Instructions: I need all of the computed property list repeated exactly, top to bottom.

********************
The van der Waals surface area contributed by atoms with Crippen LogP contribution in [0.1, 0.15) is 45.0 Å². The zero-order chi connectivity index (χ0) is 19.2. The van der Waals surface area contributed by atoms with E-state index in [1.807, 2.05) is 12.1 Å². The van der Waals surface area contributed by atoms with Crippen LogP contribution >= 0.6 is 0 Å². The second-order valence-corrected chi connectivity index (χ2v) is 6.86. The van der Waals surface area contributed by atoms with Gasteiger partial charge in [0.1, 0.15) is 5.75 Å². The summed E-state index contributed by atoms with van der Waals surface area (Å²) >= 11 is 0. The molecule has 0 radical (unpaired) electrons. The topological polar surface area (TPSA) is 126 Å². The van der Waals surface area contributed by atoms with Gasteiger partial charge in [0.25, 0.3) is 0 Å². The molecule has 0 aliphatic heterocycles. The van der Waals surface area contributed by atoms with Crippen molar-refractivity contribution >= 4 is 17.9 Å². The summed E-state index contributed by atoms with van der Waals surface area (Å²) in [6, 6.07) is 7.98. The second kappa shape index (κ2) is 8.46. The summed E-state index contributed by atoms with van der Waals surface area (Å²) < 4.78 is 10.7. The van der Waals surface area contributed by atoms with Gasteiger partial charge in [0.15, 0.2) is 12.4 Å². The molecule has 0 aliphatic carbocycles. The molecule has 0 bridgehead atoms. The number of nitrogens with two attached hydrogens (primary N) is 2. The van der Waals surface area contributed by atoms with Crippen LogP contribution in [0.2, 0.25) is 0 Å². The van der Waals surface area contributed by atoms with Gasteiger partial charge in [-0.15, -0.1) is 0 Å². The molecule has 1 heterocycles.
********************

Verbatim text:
The van der Waals surface area contributed by atoms with Crippen LogP contribution in [0.1, 0.15) is 45.0 Å². The zero-order chi connectivity index (χ0) is 19.2. The van der Waals surface area contributed by atoms with E-state index in [1.807, 2.05) is 12.1 Å². The van der Waals surface area contributed by atoms with Crippen LogP contribution >= 0.6 is 0 Å². The second-order valence-corrected chi connectivity index (χ2v) is 6.86. The van der Waals surface area contributed by atoms with Gasteiger partial charge in [0.1, 0.15) is 5.75 Å². The summed E-state index contributed by atoms with van der Waals surface area (Å²) >= 11 is 0. The molecule has 0 radical (unpaired) electrons. The topological polar surface area (TPSA) is 126 Å². The van der Waals surface area contributed by atoms with Gasteiger partial charge in [0.25, 0.3) is 0 Å². The molecule has 0 aliphatic heterocycles. The van der Waals surface area contributed by atoms with Crippen molar-refractivity contribution >= 4 is 17.9 Å². The summed E-state index contributed by atoms with van der Waals surface area (Å²) in [6, 6.07) is 7.98. The second kappa shape index (κ2) is 8.46. The summed E-state index contributed by atoms with van der Waals surface area (Å²) < 4.78 is 10.7. The van der Waals surface area contributed by atoms with Gasteiger partial charge in [0.15, 0.2) is 12.4 Å². The molecule has 0 aliphatic carbocycles. The molecule has 0 bridgehead atoms. The number of nitrogens with two attached hydrogens (primary N) is 2. The van der Waals surface area contributed by atoms with Crippen LogP contribution in [0.2, 0.25) is 0 Å². The van der Waals surface area contributed by atoms with Gasteiger partial charge in [-0.15, -0.1) is 0 Å². The molecule has 1 heterocycles.